Although annealed glass will break with
the greatest facility by unequal pressure (or vibration of the particles
from a centre), yet it is found to withstand uniform or equable internal
pressure greater than either of the metals.
The property of welding by contact at about
a red heat is peculiar to Glass, whether with or without lead. But for
this useful fact in the ornamental department of Flint Glass, as regards
the addition of handles, feet, rings, &c., the manufacturer would be
left without those manipulatory decorations of his art. So perfect are
the weldings, that at the points of union they become as completely one
homogeneous mass as if the whole were gathered in one piece; yet, the
slightest sulphurous or carbonaceous film intervening between the parts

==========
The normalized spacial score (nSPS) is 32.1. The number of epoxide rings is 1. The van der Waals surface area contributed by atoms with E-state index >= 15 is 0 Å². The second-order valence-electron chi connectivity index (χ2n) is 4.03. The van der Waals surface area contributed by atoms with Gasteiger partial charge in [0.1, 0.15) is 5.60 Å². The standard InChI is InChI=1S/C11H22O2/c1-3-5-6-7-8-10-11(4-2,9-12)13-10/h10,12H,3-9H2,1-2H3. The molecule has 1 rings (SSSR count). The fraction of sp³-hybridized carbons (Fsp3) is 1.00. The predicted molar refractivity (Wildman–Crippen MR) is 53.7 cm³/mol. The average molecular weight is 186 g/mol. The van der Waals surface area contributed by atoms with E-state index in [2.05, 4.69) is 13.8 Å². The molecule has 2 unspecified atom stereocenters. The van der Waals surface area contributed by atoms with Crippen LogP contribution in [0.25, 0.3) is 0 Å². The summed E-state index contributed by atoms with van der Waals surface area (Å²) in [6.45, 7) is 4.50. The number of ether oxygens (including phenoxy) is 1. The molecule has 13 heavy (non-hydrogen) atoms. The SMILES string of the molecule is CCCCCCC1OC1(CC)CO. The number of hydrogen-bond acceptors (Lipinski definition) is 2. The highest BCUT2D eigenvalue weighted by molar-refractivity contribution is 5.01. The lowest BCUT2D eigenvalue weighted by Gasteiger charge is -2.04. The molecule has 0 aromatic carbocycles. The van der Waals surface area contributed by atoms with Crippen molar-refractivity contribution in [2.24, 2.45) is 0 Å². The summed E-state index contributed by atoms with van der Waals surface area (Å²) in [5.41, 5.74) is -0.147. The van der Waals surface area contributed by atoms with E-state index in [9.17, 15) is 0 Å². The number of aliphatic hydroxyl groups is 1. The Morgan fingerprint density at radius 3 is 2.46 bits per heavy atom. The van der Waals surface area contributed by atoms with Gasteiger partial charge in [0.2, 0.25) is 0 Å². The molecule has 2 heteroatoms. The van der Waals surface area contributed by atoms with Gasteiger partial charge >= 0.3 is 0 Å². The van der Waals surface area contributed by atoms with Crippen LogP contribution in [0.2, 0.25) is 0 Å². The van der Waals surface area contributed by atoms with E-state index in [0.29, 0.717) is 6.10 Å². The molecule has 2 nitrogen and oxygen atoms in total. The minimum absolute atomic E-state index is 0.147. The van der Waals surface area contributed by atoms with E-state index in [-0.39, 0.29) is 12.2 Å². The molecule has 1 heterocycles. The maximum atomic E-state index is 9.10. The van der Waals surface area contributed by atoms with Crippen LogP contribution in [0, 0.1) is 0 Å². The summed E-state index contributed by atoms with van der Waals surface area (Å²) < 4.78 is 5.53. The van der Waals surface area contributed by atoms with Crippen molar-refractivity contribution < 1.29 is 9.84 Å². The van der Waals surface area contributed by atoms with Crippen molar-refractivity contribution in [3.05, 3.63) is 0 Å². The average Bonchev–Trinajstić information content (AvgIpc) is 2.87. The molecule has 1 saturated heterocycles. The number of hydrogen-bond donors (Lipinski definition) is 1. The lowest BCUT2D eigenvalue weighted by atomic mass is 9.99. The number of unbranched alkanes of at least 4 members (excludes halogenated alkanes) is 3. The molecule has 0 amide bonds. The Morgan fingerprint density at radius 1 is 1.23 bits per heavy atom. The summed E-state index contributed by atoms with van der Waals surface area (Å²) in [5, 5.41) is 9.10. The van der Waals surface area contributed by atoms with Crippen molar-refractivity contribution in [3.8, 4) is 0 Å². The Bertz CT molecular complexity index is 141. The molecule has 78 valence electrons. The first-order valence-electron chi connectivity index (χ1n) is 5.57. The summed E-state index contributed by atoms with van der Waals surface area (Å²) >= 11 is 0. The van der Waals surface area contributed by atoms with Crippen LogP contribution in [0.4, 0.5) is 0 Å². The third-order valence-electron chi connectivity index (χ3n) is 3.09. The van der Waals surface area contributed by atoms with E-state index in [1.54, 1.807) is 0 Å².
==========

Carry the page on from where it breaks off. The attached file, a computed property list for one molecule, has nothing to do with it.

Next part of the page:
required to be welded, will cause the cohesion utterly to fail.
Another peculiarity, of which the
manufacturer avails himself, is the liability of Glass to fracture
instantaneously by contact with a cold metal, or by any sudden chill;
this causes instant contraction of the part affected, which cracks
through the mass by a slight blow, as perfectly as if cut with a diamond.
Welding by contact, and separation by contraction, are therefore two
principles, without which the manipulations of the Glass-blower would
be comparatively inoperative.
Having disposed of a few of the peculiarities
and eccentricities of Glass, we proceed to give some account of its
manipulatory conditions. One of these depends upon a constant rotary
motion being given by the workmen to the Glass gathered upon a hollow
blowing-iron, which will, when done with judgment, not only prevent
the Glass from falling from its position, but if rapidly rotated,
will increase its diameter on the principle of centrifugal force.
If a depressed form